Abstraction and Scientific Reductionism. The great retrospective show of CÚzanne in 1907 brought home to a generation of young painters the idea that all visual forms could be reduced to the cone, the cube, and the cylinder. CÚzanne sought to realize some underlying truth through his analyses of pictorial form. By 1911 artists such as Braque and Picasso had assimilated CÚzanne's lesson and went on to invent a new style of painting that reduced the image to constituent units that then could be rearranged at will to produce new realities. Cubism was thus born. Other artists, such as Kandinsky and Malevich, abandoned the image altogether and sought to discover principles of art in the analysis of pure form. Vitz and Glimcher likened this approach in art to scientific reductionism. [It is not that scientific reductionism is necessarily good or bad, but simply that this is part of the consciousness of the twentieth century and may explain why abstract art rather than some other style developed in this century.]

"As an intellectual approach this attitude assumes that understanding a given phenomenon requires first, the discovery of a new, more fundamental level of [pp. 148-149] reality that lies beneath or behind the familiar level of understanding, and second, that this new basic level can be analyzed or broken down into subsystems, elements, relationships, processes and so on, which account for and explain the observation at the familiar level." [1984, p. 12]

Though artists were not seeking explanations of phenomena, there was a widespread conviction that all art rested upon a foundation of elements and principles, providing what was believed to be a definitive basis for the study and analysis of previous styles and the evolution of new styles. Design was seen as the foundation of art instruction. This was exemplified by the art pedagogy of Arthur Wesley Dow, Denman Ross, and later by the master of the German Bauhaus. Courses in design throughout the century have borne such titles as "Design Fundamentals" or "Foundational Studies." [pp. 148-150]

From the 1890s to the First World War art education went through several transitions. The first was from a subject limited to the teaching of drawing to one encompassing a wider designation of art, including appreciation, design, and crafts.

Industrial education itself was transformed into vocational education, and by World War I it had divorced itself from education in art, although the original industrial purpose for art education survived in the form of handicrafts and the ideals of the arts-and-crafts movement.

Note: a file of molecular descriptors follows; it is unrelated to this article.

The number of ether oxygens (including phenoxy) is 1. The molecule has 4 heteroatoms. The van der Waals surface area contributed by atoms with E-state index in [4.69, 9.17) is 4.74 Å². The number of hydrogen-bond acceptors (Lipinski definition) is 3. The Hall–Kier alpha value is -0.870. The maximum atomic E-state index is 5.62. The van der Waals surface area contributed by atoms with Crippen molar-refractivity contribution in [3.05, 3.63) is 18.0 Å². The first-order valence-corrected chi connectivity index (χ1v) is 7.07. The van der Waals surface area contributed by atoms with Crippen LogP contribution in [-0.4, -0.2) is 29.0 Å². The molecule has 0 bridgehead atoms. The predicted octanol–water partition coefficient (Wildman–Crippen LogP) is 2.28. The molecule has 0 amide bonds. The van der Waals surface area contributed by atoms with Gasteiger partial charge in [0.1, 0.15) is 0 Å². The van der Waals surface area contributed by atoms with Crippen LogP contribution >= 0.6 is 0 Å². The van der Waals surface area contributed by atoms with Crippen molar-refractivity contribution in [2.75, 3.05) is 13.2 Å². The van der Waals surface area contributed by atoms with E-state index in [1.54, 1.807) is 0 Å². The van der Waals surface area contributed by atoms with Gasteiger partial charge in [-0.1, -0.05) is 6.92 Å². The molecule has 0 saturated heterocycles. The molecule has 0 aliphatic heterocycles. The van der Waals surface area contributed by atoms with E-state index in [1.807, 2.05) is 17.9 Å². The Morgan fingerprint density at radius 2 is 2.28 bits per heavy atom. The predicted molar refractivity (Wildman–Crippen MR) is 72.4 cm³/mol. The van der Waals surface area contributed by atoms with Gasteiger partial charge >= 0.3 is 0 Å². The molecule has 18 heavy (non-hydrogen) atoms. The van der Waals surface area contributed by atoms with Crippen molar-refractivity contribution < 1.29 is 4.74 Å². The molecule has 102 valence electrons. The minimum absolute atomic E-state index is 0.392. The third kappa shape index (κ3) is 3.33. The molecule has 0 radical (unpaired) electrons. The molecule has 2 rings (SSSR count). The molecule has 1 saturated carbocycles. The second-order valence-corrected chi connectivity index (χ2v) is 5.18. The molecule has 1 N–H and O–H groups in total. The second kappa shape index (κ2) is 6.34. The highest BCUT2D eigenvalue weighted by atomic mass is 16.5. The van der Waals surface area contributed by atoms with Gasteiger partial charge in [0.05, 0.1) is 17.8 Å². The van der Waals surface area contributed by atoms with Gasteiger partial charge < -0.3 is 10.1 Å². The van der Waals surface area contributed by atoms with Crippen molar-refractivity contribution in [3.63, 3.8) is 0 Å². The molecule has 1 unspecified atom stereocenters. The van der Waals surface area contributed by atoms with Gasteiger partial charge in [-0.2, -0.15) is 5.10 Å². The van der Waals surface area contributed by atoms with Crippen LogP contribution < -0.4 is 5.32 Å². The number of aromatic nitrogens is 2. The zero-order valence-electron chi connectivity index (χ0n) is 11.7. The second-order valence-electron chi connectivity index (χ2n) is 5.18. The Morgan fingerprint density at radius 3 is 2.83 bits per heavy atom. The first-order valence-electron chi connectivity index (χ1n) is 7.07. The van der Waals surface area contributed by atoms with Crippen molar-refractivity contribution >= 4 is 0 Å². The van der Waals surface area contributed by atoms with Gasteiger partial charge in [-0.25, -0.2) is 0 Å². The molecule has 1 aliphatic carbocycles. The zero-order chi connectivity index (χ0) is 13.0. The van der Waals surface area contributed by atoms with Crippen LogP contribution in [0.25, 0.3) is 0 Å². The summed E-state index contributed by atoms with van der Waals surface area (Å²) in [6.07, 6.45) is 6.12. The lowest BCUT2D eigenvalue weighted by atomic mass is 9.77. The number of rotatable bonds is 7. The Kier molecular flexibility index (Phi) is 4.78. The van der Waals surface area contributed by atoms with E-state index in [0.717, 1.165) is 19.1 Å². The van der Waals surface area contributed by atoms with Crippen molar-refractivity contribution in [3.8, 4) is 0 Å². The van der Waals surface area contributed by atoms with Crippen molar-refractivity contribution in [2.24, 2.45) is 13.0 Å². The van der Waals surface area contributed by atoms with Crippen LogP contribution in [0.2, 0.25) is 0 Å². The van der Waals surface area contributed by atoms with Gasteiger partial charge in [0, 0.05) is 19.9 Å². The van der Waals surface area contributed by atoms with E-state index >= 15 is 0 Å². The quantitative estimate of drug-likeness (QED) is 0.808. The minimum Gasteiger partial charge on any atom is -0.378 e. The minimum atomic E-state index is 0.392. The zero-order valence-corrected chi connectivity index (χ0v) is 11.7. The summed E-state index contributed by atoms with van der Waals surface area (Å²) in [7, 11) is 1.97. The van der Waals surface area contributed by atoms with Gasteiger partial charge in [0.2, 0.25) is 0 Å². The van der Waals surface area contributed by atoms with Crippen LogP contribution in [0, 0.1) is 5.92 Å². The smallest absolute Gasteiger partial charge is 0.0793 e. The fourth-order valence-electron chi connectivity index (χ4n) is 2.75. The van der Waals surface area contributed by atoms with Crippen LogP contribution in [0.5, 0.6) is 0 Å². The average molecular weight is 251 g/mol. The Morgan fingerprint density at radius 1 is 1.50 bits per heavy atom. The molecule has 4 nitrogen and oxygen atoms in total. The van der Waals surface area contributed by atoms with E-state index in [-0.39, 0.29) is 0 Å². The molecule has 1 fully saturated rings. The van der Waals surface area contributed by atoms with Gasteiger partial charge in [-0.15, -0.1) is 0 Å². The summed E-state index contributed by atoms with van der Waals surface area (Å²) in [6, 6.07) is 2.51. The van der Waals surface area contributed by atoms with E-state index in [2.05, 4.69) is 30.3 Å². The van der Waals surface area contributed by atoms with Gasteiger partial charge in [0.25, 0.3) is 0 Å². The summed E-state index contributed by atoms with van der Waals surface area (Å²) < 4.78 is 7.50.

As a social movement, the arts-and-crafts movement failed to achieve its mission of reforming productive processes. However, it achieved notable success in changing public taste. Like picture study and schoolroom decoration, its role in schooling was also limited to the cultivation of taste and appreciation of the beautiful.

With the industrial mission of art education lost, art teachers turned to the teaching and appreciation of art and natural beauty as their reason for being. This lack of utilitarian mission tended to reduce the importance of the subject, as is seen in its relegation to elective status in secondary education.

Yet in spite of a decline in the overall importance of the arts in education, more students actually had access to such studies, since students were attending high school, where they could elect to study art, in greater numbers. At the turn of the century nearly 40 percent of the towns and cities in Massachusetts required a year of formal study in art at the high school level. The idea that art should be required study is still an unfulfilled goal in our own time.

The movement known as progressive education began in the work of Parker and Dewey and continued to grow. Their experimental work in Chicago was informed by scientific studies of children's natural interests as a basis for the curriculum. They enlivened the curriculum with nature study and manual occupations, and both recognized that the arts had important consequences for stimulating the child's powers of observation and interests.

In spite of the obstacles that faced art education at the turn of the century, important strides were made. This is seen in the rise of professional associations for art and manual training teachers, as well as in the rising number of such professional publications as the School Arts Book.

In the next chapter we will see the scientific rationalism that began in the 1890s manifest itself as the scientific movement of the years between World War I and World War II. At the same time, a countervailing movement arose to change the fortunes of art education. Like the scientist at the end of the nineteenth century, the avant-garde artist was to become a new form of cultural hero, and under the banner of creative self-expression, the fortunes of art education rose again.


[Notes from: Efland, Arthur. "Art Education in the Twentieth Century: A History of Ideas." In Framing the Past: Essays on Art Education,eds. Soucy, Donald, and Mary Ann Stankiewicz, Reston, Virginia: National Art Education Association, 1990.]